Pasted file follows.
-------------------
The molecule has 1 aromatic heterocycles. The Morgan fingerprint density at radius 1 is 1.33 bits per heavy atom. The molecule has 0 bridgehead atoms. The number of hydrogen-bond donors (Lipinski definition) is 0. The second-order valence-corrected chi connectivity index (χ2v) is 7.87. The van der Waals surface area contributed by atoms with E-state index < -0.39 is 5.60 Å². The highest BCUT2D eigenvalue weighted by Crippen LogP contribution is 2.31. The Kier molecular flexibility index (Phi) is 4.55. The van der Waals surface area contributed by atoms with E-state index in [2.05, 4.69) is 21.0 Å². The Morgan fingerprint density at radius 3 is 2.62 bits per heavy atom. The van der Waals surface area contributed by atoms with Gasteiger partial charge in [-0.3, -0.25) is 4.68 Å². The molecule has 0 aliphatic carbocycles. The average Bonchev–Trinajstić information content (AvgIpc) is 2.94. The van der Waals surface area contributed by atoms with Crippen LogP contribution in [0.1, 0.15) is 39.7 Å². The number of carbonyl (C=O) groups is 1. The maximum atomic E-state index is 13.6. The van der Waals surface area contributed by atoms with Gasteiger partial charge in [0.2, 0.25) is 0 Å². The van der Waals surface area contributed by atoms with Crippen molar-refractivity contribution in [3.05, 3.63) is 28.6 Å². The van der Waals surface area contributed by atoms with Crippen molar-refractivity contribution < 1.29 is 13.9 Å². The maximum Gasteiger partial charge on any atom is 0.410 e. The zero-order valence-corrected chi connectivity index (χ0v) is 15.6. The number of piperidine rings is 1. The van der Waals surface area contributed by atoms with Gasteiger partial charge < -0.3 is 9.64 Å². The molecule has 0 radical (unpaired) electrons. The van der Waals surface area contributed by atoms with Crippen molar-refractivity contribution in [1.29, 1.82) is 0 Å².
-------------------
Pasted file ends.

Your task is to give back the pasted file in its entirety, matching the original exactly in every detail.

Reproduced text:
The molecule has 1 aromatic heterocycles. The Morgan fingerprint density at radius 1 is 1.33 bits per heavy atom. The molecule has 0 bridgehead atoms. The number of hydrogen-bond donors (Lipinski definition) is 0. The second-order valence-corrected chi connectivity index (χ2v) is 7.87. The van der Waals surface area contributed by atoms with E-state index < -0.39 is 5.60 Å². The highest BCUT2D eigenvalue weighted by Crippen LogP contribution is 2.31. The Kier molecular flexibility index (Phi) is 4.55. The van der Waals surface area contributed by atoms with E-state index in [2.05, 4.69) is 21.0 Å². The Morgan fingerprint density at radius 3 is 2.62 bits per heavy atom. The van der Waals surface area contributed by atoms with Gasteiger partial charge in [-0.3, -0.25) is 4.68 Å². The molecule has 0 aliphatic carbocycles. The average Bonchev–Trinajstić information content (AvgIpc) is 2.94. The van der Waals surface area contributed by atoms with Crippen LogP contribution in [0.1, 0.15) is 39.7 Å². The number of carbonyl (C=O) groups is 1. The maximum atomic E-state index is 13.6. The van der Waals surface area contributed by atoms with Gasteiger partial charge in [0.2, 0.25) is 0 Å². The van der Waals surface area contributed by atoms with Crippen molar-refractivity contribution in [3.05, 3.63) is 28.6 Å². The van der Waals surface area contributed by atoms with Crippen molar-refractivity contribution < 1.29 is 13.9 Å². The maximum Gasteiger partial charge on any atom is 0.410 e. The zero-order valence-corrected chi connectivity index (χ0v) is 15.6. The number of piperidine rings is 1. The van der Waals surface area contributed by atoms with Gasteiger partial charge < -0.3 is 9.64 Å². The molecule has 0 radical (unpaired) electrons. The van der Waals surface area contributed by atoms with Crippen molar-refractivity contribution in [1.29, 1.82) is 0 Å².